Behind the Arab revolutions,other Gulf states are witnessing radical changes.
And so it turns out that there were actually two Arab awakenings. There are the radical revolutions youve read about in Tunisia,Egypt,Syria,Yemen and Libya,none of which yet have built stable,inclusive democracies. But then there are the radical evolutions that youve not read about,playing out in Saudi Arabia and other Arab Gulf monarchies. The evolutions involve a subtle but real shift in relations between leaders and their people,and you can detect it from even a brief visit to Saudi Arabia,Dubai and Abu Dhabi. The Gulf leaders still have no time for one-man,one-vote democracy. But,in the wake of the Arab Spring,theyre deeply concerned with their legitimacy,which they are discovering can no longer just be bought with more subsidies or passed from father to son. So more and more leaders are inviting their people to judge them by how well they perform how well they improve schools,create jobs and fix sewers not just resist Israel or Iran or impose Islam.
And,thanks in large part to the internet,more people are doing just that. The role of the internet was overrated in Egypt and Tunisia. But it is underrated in the Gulf,where,in these more closed societies,Facebook,Twitter and YouTube are providing vast uncontrolled spaces for men and women to talk to each other and back at their leaders. Saudi Arabia alone produces almost half of all tweets in the Arab world and is among the most Twitter- and YouTube-active nations in the world. By far,those Saudis with the most Twitter and YouTube followers tend to be Wahhabi fundamentalist preachers,but gaining on them are satirists,comedians and commentators,who poke fun at all aspects of Saudi society,including usually indirectly the religious establishment,which is no longer off limits.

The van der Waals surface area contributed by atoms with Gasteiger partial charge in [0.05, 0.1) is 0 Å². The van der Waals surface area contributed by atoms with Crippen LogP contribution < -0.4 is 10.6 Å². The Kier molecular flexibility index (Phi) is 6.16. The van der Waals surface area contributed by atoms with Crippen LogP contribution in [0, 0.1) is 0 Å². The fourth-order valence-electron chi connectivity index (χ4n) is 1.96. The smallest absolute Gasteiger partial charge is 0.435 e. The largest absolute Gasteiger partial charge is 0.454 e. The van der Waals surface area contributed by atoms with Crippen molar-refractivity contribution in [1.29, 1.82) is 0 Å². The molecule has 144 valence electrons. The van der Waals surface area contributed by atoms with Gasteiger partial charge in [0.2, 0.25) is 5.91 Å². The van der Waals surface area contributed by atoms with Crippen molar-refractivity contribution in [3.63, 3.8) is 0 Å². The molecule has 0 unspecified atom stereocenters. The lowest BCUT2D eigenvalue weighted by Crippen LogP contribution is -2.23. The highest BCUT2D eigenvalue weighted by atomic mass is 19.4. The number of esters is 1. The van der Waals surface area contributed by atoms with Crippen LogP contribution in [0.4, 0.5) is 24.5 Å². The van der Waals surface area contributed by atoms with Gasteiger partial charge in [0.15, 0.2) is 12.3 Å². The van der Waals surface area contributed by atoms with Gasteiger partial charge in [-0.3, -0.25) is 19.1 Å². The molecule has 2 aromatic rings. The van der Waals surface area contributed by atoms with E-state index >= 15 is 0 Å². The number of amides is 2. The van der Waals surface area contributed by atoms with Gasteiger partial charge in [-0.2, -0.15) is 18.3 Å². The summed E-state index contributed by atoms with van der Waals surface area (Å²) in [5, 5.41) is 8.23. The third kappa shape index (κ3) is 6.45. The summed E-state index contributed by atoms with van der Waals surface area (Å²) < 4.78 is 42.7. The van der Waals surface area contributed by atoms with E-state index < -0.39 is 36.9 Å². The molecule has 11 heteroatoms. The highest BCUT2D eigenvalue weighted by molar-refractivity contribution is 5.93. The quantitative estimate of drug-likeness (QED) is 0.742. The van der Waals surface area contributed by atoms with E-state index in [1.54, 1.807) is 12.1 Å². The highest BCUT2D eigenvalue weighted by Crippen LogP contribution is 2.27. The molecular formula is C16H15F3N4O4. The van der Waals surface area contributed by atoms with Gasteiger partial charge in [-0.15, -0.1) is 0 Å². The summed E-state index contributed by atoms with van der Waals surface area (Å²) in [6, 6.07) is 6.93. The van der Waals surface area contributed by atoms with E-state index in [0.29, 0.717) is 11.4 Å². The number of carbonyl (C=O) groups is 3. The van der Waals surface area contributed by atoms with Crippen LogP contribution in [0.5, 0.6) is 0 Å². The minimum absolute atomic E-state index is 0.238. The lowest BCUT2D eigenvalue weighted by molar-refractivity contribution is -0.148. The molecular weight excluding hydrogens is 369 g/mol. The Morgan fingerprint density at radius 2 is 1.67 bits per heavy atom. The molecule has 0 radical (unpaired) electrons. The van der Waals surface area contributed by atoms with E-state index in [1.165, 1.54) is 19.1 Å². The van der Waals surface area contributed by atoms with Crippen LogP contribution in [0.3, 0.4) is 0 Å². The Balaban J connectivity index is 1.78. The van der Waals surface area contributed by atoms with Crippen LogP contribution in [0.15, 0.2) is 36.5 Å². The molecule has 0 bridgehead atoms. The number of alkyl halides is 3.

There were torrential rainstorms when I was in Saudi Arabia 10 days ago and the Saudi newspaper,Al-Sharq,published a cartoon with three men answering this question: Why did all the streets of Riyadh flood? The government official answers: The streets didnt flood. Thats just a vicious rumour. The sheikh answers: Its all because of the sins of the girls at Princess Nora University. The citizen says: Its because of corruption but then the cartoon shows an arm labelled censorship coming from off the page to snip off this comment. That is in a Saudi paper!
Talk about reform in Dubai,the government has set a strategy for 2021,and each of the 46 ministries and regulatory agencies has three-year Key Performance Indicators,or KPIs,they have to fulfil to get there,ranging from improving the success of Dubai 15-year-olds in global science,math and reading exams to making it even easier to start a new business. All 3,600 KPIs are loaded on an iPad dashboard that the ruler,Sheikh Mohammed bin Rashid,follows each week.
Maryam al-Hammadi,48,the director of government performance,strikes fear in the heart of every minister in Dubai because each month she ranks them by who is making the most progress toward achieving their KPIs,and Sheikh Mohammed gets the list. You dont want to be at the bottom.
Again,this is not about democracy. Its about leaders feeling the need to earn their legitimacy. But when one leader does it,others feel the pressure to copy.
Thomas l. friedman